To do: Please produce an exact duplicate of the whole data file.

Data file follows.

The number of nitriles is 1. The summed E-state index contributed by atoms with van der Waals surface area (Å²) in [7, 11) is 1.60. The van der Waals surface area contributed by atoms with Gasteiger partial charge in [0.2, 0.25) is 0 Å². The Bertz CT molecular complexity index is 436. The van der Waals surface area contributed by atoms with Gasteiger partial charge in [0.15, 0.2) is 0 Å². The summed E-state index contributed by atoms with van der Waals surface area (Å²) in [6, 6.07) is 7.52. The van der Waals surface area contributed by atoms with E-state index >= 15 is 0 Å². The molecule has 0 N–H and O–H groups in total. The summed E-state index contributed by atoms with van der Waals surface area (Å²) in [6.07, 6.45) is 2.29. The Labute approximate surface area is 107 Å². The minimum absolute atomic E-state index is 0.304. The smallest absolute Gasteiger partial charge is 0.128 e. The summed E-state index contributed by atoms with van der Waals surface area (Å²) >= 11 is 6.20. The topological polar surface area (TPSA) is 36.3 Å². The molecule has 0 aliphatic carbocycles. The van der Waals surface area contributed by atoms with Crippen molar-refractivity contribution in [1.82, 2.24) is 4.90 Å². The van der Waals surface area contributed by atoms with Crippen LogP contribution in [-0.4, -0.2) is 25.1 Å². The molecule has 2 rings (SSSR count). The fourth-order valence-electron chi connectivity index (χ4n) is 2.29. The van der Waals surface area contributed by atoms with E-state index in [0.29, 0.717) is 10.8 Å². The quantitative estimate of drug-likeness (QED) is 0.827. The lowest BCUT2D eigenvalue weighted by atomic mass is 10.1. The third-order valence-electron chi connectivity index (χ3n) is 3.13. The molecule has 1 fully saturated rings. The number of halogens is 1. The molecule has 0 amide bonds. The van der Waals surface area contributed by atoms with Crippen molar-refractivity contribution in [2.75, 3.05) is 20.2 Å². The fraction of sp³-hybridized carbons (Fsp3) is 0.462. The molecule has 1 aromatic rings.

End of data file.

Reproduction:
The number of nitriles is 1. The summed E-state index contributed by atoms with van der Waals surface area (Å²) in [7, 11) is 1.60. The van der Waals surface area contributed by atoms with Gasteiger partial charge in [0.2, 0.25) is 0 Å². The Bertz CT molecular complexity index is 436. The van der Waals surface area contributed by atoms with Gasteiger partial charge in [0.15, 0.2) is 0 Å². The summed E-state index contributed by atoms with van der Waals surface area (Å²) in [6, 6.07) is 7.52. The van der Waals surface area contributed by atoms with E-state index >= 15 is 0 Å². The molecule has 0 N–H and O–H groups in total. The summed E-state index contributed by atoms with van der Waals surface area (Å²) in [6.07, 6.45) is 2.29. The Labute approximate surface area is 107 Å². The minimum absolute atomic E-state index is 0.304. The smallest absolute Gasteiger partial charge is 0.128 e. The summed E-state index contributed by atoms with van der Waals surface area (Å²) >= 11 is 6.20. The topological polar surface area (TPSA) is 36.3 Å². The molecule has 0 aliphatic carbocycles. The van der Waals surface area contributed by atoms with Crippen molar-refractivity contribution in [1.82, 2.24) is 4.90 Å². The van der Waals surface area contributed by atoms with Crippen LogP contribution in [-0.4, -0.2) is 25.1 Å². The molecule has 2 rings (SSSR count). The fourth-order valence-electron chi connectivity index (χ4n) is 2.29. The van der Waals surface area contributed by atoms with E-state index in [0.29, 0.717) is 10.8 Å². The quantitative estimate of drug-likeness (QED) is 0.827. The lowest BCUT2D eigenvalue weighted by atomic mass is 10.1. The third-order valence-electron chi connectivity index (χ3n) is 3.13. The molecule has 1 fully saturated rings. The number of halogens is 1. The molecule has 0 amide bonds. The van der Waals surface area contributed by atoms with Crippen molar-refractivity contribution in [2.75, 3.05) is 20.2 Å². The fraction of sp³-hybridized carbons (Fsp3) is 0.462. The molecule has 1 aromatic rings.